Jesus' Parables

One of William Barclay's friends tells this story. [William Barclay, The Daily Study Bible, CD-ROM edition (Liguori, MO: Liguori Faithware, 1996)]

In the Church where he worshiped, there was a lonely old man, old Thomas. As he had outlived all his friends, hardly anyone knew him. When Thomas died, his only old friend had the feeling that there would be no one else to go to the funeral. So, he decided to go, so that there might be someone to follow the old man to his last resting-place. There was no one else, and it was a miserable wet day. The funeral reached the cemetery, and at the gate there was a soldier waiting, an officer, but on his raincoat there were no rank badges. He came to the graveside for the religious ceremony. When the pastor finished his prayers, the officer stepped forward and gave a solemn military salute to Thomas in the closed coffin as if to a dead king. The friend walked away with this soldier, and as they walked, the wind blew the soldier's raincoat open to reveal the shoulder badges of a brigadier general. The general said, "You will perhaps be wondering what I am doing here. Years ago Thomas was my Sunday school teacher. I was a wild lad and a sore trial to him. He never knew what he did for me, but I owe everything I am or will be to old Thomas, and today I had to come to salute him at the end."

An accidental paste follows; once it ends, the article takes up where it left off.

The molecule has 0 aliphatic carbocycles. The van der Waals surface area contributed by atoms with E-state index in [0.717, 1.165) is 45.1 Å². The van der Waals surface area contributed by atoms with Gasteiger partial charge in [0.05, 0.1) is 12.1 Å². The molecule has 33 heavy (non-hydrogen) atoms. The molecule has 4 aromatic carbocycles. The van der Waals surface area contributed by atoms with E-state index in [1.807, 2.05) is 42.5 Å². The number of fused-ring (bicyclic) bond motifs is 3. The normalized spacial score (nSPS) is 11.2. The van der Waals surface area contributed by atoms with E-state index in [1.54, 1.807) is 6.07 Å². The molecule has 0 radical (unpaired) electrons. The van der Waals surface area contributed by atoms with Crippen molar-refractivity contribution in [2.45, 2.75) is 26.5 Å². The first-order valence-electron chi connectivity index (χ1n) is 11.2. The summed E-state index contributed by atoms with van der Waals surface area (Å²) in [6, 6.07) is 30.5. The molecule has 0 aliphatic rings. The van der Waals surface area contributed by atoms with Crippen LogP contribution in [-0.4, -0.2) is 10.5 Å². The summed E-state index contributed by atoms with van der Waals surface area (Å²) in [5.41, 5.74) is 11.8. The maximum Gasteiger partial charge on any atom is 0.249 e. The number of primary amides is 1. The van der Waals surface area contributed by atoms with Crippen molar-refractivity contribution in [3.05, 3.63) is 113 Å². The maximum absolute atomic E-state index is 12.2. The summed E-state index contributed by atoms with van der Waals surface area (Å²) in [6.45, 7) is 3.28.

The word “parable” comes from the Greek word parabole, which means putting two things side by side in order to confront or compare them.  This is exactly how Jesus uses parables:  He places a simile from life or nature against the abstract idea of the Kingdom of God. 

The parable of the Sower was intended for the frustrated Apostles. They were upset and discouraged because they realized that their master was facing opposition and hostility from the scribes, Pharisees and priests. The synagogues refused to admit him to preach, so Jesus had to go to beaches and hillsides. Some of the Pharisees were planning to trap him, and the common people were more interested in his ability to heal them than in his preaching.  Using the parable of the sower in today’s Gospel, Jesus assured his confused disciples that the “Good News” he preached would produce the intended effect in spite of opposition and controversy.

The early Christian communities experienced similar adverse reactions to the Gospel.  Even today, we face the same experience our world of secularism, consumerism, and agnosticism.

Jesus assures us that the Good News is that God’s word will be fruitful.  We should continue to sow the word of God amidst the undesirable conditions of our world today, confident that it will bear fruit.

Kathryn Richards